Wednesday, May 27, 2009

Fewer taking history GCSE as British pupils abandon traditional subjects

Fewer teenagers are taking GCSEs in history as pupils abandon traditional subjects in favour of new-style skills classes, according to research

Ofsted, the education watchdog, says pupils' knowledge of history - including the Second World War - is 'often very patchy'. Less than a third of students sat history exams last summer - the second-lowest number since Labour came to power. The disclosure - in figures published by the Conservatives - comes amid claims that mainstays of the curriculum are increasingly being marginalised in state schools.

More students have been put onto vocational courses in subjects such as ICT (information and communication technology) - which often count for as many as four GCSEs - to boost schools' positions in national league tables. Last September, the Government also introduced new diploma qualifications in five practical areas, including health, engineering and media, to rival GCSEs and A-levels.

The Conservatives claim entries for traditional subjects are increasingly being dominated by students from private and grammar schools, undermining the chances of comprehensive school pupils getting into top universities. According to Tory figures, 35.4 per cent of 15 and 16-year-olds took a GCSE in history when Labour came to power in 1997. Some 379,280 teenagers missed out on studying the subject, it was revealed. But numbers slumped to a record low in 2007 when only 30.9 per cent of pupils took a history GCSE, meaning 453,679 teenagers left school without studying the subject properly. Numbers increased slightly last summer to 31 per cent. The Conservatives claim the overall slump has left many children without a decent grasp of the past.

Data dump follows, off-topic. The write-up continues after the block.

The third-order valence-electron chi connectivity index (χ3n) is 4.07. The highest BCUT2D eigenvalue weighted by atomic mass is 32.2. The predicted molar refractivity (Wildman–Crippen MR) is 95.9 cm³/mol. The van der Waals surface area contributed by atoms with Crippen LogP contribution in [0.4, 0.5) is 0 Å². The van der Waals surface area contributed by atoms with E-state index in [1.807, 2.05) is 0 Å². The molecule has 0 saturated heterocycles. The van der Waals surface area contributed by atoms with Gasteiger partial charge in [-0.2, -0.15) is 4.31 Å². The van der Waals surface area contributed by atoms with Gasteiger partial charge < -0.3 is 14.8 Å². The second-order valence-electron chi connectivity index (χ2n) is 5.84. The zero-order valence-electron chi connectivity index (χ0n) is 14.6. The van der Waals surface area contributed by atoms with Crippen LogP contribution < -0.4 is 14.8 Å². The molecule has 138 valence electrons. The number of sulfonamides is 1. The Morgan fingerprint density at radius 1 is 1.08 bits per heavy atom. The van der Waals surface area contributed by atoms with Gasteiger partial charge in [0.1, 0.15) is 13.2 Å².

According to a 2007 report by Ofsted, the education watchdog, pupils' knowledge of history is "often very patchy and specific; they are unable to sufficiently link discrete historical events to answer big questions".

Michael Gove, the Tory shadow schools secretary, said: "The number of children studying history beyond fourteen has fallen to less than one pupil in three. The Government's league tables encourage schools to push pupils away from harder subjects, even if they are of more long term value."

The Tories also criticised the Government's new primary school curriculum, which was published last month, claiming it would "further water down history" for the youngest pupils. Under plans, traditional subject headings will be removed in place of six broad "areas of learning". History has been merged into new "historical, geographical and social understanding" lessons, which also include a focus on sustainability, climate change, recycling, human rights and a requirement to learn about the role of local authority councillors and MPs. "All these reforms take us completely in the wrong direction," said Mr Gove.

A decline in the number of students taking history at school has already been heavily criticised. Last year, one leading examination board threatened to axe its least popular GCSE subjects, including classical civilisation, following a decline in interest. The Assessment and Qualifications Alliance axed its separate Latin and Ancient Greek languages GCSE courses in 2004.

A DCSF spokesperson said: "All pupils must study History up to the age of 14. Students are offered a range of options for GCSE and history remains a popular choice for young people, both at GCSE and A Level. The proportion of GCSE entrants studying history increased in 2008, of which 68 per cent achieved grades A*–C. "What is clear is that throughout their school careers, pupils gain a wide knowledge of British history – from Roman Britain to World War II."